Schools Scotland: Scottish Government warned figures showing 'record' number of pupil support staff may not be 'fit for purpose'

Union urges MSPs to ‘interrogate’ claim made by Education Secretary Jenny Gilruth

The Scottish Government is being challenged over claims there are record numbers of learning support assistants in schools.

Education secretary Jenny Gilruth has made the assertion in recent weeks amid growing concern over services for pupils with additional support needs (ASN). But the Unison trade union, which represents many school support staff, said the Government’s figures may not be “fit for purpose”.

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The union told the education committee at Holyrood that MSPs should “interrogate” the statement made by Ms Gilruth, in light of soaring numbers of pupils with ASN. "We need an accurate picture and it is not clear whether the figures she quotes are fit for purpose,” the union said.

Pupils in examPupils in exam
Pupils in exam

Similar concerns were raised with the committee in evidence from the Children and Young People's Commissioner Scotland.

The commissioner, Nicola Killean, said: “Anecdotal information suggests that there has been a reduction in the number of classroom support assistants and specialist teachers to support inclusion. However, changes to the way information is collected and recorded makes it difficult to establish the facts in relation to this.”

Official figures show there were 16,606 pupil support assistants (PSAs) in Scotland in 2022, and 184 behaviour support staff. This is an increase on 2018, when there were 13,803 PSAs and 122 behaviour support staff.

However, just more than a third of pupils in Scotland now have an ASN, with the number having almost doubled in a decade.

In areas such as Edinburgh, 43 per cent of primary pupils and 50 per cent of secondary pupils have an ASN.

ASN can cover a range of needs, such as pupils who have English as an additional language, those with learning difficulties, and others with social and emotional behavioural needs.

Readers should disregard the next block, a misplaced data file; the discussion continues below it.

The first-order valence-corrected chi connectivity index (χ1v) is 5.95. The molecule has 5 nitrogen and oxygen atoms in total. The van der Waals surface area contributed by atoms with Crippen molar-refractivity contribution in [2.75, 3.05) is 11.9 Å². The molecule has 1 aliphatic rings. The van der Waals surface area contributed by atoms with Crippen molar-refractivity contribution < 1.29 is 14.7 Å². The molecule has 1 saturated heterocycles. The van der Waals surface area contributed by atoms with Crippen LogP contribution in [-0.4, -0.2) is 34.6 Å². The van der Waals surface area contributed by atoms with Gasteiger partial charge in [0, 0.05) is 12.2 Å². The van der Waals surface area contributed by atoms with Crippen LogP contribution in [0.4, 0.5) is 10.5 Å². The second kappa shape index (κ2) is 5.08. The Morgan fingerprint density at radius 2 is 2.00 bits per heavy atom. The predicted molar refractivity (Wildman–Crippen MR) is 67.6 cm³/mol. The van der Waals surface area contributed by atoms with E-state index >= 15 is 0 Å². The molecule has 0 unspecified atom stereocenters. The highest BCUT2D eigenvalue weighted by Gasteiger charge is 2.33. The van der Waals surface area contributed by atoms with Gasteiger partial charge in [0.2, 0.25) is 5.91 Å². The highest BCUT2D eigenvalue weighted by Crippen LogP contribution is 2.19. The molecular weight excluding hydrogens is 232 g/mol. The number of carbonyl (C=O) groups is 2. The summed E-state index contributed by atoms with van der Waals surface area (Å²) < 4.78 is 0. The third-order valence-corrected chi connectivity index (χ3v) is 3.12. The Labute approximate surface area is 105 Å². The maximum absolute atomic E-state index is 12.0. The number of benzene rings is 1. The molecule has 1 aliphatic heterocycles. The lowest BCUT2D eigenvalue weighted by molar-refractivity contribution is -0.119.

Rising numbers across Scotland have been partly put down to better identification and recording, as well as worsening poverty and poor mental health, including in the wake of the cost-of-living crisis and the Covid-19 pandemic, although experts are still trying to fully understand the trend.

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Last month, Glasgow City’s Unison branch education convener Sylvia Haughney told MSPs last month that services were at “crisis point” following decades of cuts, with ASN pupils often being taught in corridors and cupboards.

In follow-up evidence, she has now called on the education committee to urge the Government to carry out research into the situation, including staffing levels and the suitability of school buildings.

Ms Haughney wrote: “We believe the general public do not realise the scale of the increase and the overall impact – on learning for all, and on the pupils’ and the staff and the other pupils’ experiences.”

A Scottish Government spokesperson said: “While it is for local councils to determine the most appropriate educational provision, the Scottish Government is committed to improving the experiences and outcomes for young people with additional support needs.

“Spending on additional support for learning reached a record high of £830 million in the most recently published figures. In 2022, 307 full-time equivalent (FTE) additional pupil support staff were recruited, which builds on the increase of 1,306 the previous year. This brings the total number of pupil support staff in Scotland in 2022 to 16,606, which is also a record high.”



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